1. People don't always want to be the only one of their group in the room. Having one person of color, or one woman, or one young person, or one non-Christian, or one gay man or lesbian, does not create diversity. It creates tokenism and fails to provide the "diverse" member of the group with the same supporting community the majority enjoys. And that "diverse" member may often be outvoted.

2. People don't always feel comfortable in a group when they know their only reason for being there is their demographic difference from the others.

3. People don't want to be pigeon-holed and expected to explain what "those" people believe. They want to be treated like everybody else.

4. One person does not represent an entire population segment. One person cannot, and may not want to, speak for everybody of their race, gender, age, religion, or sexual preference. And their views are not always reflective of those groups.

Diversity should be something that happens naturally, not something that is forced. If everybody on an organization Board hails from the same cultural group, there may be a problem with the selection process. The association should fix that, not just shove different kinds of people into leadership and then claim to have achieved diversity.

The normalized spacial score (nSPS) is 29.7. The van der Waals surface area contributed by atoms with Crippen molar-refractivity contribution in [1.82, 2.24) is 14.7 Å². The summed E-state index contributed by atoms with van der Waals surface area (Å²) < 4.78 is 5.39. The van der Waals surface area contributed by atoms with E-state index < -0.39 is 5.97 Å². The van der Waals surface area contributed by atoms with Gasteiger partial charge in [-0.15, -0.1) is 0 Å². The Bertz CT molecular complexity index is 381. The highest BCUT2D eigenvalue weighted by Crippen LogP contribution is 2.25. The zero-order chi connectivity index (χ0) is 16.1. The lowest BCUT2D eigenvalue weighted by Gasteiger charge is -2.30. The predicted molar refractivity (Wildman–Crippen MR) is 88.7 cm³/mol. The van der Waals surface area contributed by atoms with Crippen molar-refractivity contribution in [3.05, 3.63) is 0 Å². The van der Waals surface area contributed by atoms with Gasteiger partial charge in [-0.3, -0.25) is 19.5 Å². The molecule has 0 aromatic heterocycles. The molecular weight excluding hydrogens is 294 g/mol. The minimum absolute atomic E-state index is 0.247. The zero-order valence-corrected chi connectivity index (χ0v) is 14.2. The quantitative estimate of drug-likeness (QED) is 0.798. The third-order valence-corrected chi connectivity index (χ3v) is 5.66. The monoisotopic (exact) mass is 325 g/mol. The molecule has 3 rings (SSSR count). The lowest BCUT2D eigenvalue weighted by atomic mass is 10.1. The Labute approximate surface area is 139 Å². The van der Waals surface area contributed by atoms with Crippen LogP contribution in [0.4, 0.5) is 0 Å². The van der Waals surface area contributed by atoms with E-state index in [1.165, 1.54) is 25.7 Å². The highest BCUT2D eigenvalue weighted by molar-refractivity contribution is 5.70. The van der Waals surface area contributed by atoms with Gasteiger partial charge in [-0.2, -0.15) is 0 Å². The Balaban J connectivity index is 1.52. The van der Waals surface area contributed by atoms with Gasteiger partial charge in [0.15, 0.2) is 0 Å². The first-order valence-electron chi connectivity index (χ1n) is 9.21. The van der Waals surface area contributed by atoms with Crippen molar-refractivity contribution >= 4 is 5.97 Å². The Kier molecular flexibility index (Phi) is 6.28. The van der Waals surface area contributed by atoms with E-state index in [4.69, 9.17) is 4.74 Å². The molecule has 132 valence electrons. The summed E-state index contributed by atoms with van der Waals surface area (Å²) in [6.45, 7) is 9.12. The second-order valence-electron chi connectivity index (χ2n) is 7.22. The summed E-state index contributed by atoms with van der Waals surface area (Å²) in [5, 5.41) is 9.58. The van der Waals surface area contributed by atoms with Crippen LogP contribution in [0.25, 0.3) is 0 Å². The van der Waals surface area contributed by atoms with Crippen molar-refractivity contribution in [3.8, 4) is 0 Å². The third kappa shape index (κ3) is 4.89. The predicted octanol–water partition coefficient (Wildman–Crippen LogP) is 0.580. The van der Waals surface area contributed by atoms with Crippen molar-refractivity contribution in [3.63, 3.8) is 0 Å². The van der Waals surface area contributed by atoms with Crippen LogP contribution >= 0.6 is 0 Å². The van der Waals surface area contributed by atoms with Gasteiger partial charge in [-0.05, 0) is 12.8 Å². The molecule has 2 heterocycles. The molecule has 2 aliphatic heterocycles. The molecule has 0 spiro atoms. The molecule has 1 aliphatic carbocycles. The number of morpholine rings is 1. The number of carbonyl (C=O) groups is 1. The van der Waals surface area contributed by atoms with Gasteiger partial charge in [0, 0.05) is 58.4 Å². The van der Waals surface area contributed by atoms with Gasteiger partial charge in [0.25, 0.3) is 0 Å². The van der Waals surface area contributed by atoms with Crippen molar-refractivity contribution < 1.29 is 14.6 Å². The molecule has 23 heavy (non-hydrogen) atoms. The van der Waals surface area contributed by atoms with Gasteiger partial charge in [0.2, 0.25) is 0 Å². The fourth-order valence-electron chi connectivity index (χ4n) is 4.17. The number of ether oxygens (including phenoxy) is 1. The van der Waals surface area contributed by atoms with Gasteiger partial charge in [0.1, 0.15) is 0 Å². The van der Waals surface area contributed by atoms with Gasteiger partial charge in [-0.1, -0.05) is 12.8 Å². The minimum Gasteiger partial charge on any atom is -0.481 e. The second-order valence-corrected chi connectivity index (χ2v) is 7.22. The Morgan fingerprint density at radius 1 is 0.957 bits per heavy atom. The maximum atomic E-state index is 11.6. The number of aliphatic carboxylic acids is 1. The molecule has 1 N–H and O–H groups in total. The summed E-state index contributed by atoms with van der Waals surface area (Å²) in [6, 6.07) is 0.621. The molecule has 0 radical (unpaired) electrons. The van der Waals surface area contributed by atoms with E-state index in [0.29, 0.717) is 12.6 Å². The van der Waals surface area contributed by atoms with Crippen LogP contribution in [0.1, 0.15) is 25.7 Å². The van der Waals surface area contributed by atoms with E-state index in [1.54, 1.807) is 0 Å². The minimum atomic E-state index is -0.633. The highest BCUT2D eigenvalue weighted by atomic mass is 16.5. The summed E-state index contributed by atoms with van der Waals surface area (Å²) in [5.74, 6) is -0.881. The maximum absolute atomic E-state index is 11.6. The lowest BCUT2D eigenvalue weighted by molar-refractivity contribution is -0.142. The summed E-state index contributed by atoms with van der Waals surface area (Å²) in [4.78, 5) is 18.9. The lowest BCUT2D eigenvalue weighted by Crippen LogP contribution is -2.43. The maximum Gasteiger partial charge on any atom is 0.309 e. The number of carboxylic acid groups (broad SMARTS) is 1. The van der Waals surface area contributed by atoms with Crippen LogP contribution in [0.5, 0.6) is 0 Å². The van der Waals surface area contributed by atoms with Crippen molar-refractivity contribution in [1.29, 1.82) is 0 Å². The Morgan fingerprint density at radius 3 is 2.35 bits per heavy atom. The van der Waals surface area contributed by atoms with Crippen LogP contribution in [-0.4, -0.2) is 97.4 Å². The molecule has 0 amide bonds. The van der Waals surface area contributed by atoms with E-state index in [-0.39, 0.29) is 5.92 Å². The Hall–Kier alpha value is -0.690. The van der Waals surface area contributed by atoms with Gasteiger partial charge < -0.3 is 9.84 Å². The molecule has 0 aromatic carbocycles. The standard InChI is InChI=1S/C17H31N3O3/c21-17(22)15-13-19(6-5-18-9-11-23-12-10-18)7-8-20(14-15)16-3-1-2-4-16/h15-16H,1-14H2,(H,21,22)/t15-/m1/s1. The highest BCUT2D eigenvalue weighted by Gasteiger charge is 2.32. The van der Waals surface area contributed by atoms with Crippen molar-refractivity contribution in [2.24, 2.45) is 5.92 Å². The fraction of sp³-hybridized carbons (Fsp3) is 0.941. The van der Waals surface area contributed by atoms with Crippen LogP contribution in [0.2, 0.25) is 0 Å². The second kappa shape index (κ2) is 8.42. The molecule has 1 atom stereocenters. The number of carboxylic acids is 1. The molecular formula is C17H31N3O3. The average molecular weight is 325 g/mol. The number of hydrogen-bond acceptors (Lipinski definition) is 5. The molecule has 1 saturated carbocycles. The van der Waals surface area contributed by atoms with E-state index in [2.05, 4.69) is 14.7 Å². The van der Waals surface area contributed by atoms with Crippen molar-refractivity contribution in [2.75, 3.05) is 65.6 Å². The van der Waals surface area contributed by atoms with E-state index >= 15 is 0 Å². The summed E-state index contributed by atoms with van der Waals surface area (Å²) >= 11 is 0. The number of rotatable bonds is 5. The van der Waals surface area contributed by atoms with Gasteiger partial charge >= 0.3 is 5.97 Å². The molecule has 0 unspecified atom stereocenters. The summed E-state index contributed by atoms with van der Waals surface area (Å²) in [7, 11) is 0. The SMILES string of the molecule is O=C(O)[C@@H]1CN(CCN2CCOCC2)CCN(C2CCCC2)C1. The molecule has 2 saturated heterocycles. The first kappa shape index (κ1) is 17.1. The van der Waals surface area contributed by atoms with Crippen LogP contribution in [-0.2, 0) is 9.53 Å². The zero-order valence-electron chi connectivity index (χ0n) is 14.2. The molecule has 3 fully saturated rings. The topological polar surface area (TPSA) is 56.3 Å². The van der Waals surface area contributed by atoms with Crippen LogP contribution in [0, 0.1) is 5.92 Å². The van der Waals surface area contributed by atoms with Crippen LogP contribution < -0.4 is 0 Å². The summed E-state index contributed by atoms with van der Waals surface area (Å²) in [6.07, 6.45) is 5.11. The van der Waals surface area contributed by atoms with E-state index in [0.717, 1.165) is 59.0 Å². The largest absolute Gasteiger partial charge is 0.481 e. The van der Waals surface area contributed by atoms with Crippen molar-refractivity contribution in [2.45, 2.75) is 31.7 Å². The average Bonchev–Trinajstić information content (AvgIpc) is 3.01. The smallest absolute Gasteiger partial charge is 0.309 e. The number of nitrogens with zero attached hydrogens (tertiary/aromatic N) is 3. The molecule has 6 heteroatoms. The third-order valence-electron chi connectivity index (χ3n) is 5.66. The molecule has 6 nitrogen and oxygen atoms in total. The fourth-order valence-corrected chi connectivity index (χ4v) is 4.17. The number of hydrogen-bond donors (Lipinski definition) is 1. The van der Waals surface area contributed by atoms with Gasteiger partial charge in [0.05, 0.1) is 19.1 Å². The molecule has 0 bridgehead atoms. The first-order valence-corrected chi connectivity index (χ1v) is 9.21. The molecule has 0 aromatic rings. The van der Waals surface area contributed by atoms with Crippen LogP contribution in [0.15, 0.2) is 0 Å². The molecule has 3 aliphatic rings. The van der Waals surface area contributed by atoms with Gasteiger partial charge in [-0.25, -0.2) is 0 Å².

Board diversity is not just about displaying a "diverse" demographic head count, either. It's about creating a decision-making process that routinely includes people with different backgrounds and different perspectives, allowing the association to make better, and more effective, decisions.

February 10, 2015: When women speak

Category: Culture
Posted by: David M Patt
Here's what often happens.

Thanks to Joan Eisenstodt for pointing to this.

November 13, 2014: Men who don't think

Category: Culture
Posted by: David M Patt
Here's an account of an episode in which a man donned apparel that was inappropriate for a professional gathering (or any gathering, really).
Category: Culture
Posted by: David M Patt
The association profession tells us that racial discrimination is bad for business. And that it is illegal.

But I don't recall ever being told that it was wrong.

What if racial discrimination was not bad for business and was not illegal? Would it then be an acceptable practice?